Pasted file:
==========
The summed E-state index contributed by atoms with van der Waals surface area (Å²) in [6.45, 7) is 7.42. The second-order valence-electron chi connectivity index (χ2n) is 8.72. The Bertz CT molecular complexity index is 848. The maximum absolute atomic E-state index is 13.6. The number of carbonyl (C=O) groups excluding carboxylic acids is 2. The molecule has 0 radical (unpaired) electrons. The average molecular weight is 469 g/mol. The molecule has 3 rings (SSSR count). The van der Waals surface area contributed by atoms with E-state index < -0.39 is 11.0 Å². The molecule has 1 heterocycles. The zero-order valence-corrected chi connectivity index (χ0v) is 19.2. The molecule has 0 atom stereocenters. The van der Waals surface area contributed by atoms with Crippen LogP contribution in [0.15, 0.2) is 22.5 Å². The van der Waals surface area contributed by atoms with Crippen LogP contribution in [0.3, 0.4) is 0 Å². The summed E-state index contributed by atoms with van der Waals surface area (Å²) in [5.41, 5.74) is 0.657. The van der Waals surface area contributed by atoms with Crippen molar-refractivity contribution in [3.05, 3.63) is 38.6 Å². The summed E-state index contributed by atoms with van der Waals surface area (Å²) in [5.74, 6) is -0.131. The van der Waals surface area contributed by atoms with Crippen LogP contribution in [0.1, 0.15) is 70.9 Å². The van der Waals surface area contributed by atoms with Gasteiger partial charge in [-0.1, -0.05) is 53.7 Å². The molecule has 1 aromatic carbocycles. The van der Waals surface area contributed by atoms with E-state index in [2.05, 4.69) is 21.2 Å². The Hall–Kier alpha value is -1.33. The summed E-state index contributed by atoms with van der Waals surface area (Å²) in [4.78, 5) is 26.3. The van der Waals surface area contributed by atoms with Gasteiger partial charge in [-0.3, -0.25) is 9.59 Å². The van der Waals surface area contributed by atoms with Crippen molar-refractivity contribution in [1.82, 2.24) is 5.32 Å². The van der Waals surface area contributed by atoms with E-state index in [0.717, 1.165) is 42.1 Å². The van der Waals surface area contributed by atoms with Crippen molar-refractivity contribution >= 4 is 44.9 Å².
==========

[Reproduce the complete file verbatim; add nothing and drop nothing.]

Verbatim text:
The summed E-state index contributed by atoms with van der Waals surface area (Å²) in [6.45, 7) is 7.42. The second-order valence-electron chi connectivity index (χ2n) is 8.72. The Bertz CT molecular complexity index is 848. The maximum absolute atomic E-state index is 13.6. The number of carbonyl (C=O) groups excluding carboxylic acids is 2. The molecule has 0 radical (unpaired) electrons. The average molecular weight is 469 g/mol. The molecule has 3 rings (SSSR count). The van der Waals surface area contributed by atoms with E-state index < -0.39 is 11.0 Å². The molecule has 1 heterocycles. The zero-order valence-corrected chi connectivity index (χ0v) is 19.2. The molecule has 0 atom stereocenters. The van der Waals surface area contributed by atoms with Crippen LogP contribution in [0.15, 0.2) is 22.5 Å². The van der Waals surface area contributed by atoms with Crippen LogP contribution in [0.3, 0.4) is 0 Å². The summed E-state index contributed by atoms with van der Waals surface area (Å²) in [5.41, 5.74) is 0.657. The van der Waals surface area contributed by atoms with Crippen molar-refractivity contribution in [3.05, 3.63) is 38.6 Å². The summed E-state index contributed by atoms with van der Waals surface area (Å²) in [5.74, 6) is -0.131. The van der Waals surface area contributed by atoms with Crippen LogP contribution in [0.1, 0.15) is 70.9 Å². The van der Waals surface area contributed by atoms with Gasteiger partial charge in [-0.1, -0.05) is 53.7 Å². The molecule has 1 aromatic carbocycles. The van der Waals surface area contributed by atoms with E-state index in [2.05, 4.69) is 21.2 Å². The Hall–Kier alpha value is -1.33. The summed E-state index contributed by atoms with van der Waals surface area (Å²) in [4.78, 5) is 26.3. The van der Waals surface area contributed by atoms with Gasteiger partial charge in [-0.3, -0.25) is 9.59 Å². The van der Waals surface area contributed by atoms with Crippen molar-refractivity contribution in [1.82, 2.24) is 5.32 Å². The van der Waals surface area contributed by atoms with E-state index in [0.717, 1.165) is 42.1 Å². The van der Waals surface area contributed by atoms with Crippen molar-refractivity contribution >= 4 is 44.9 Å².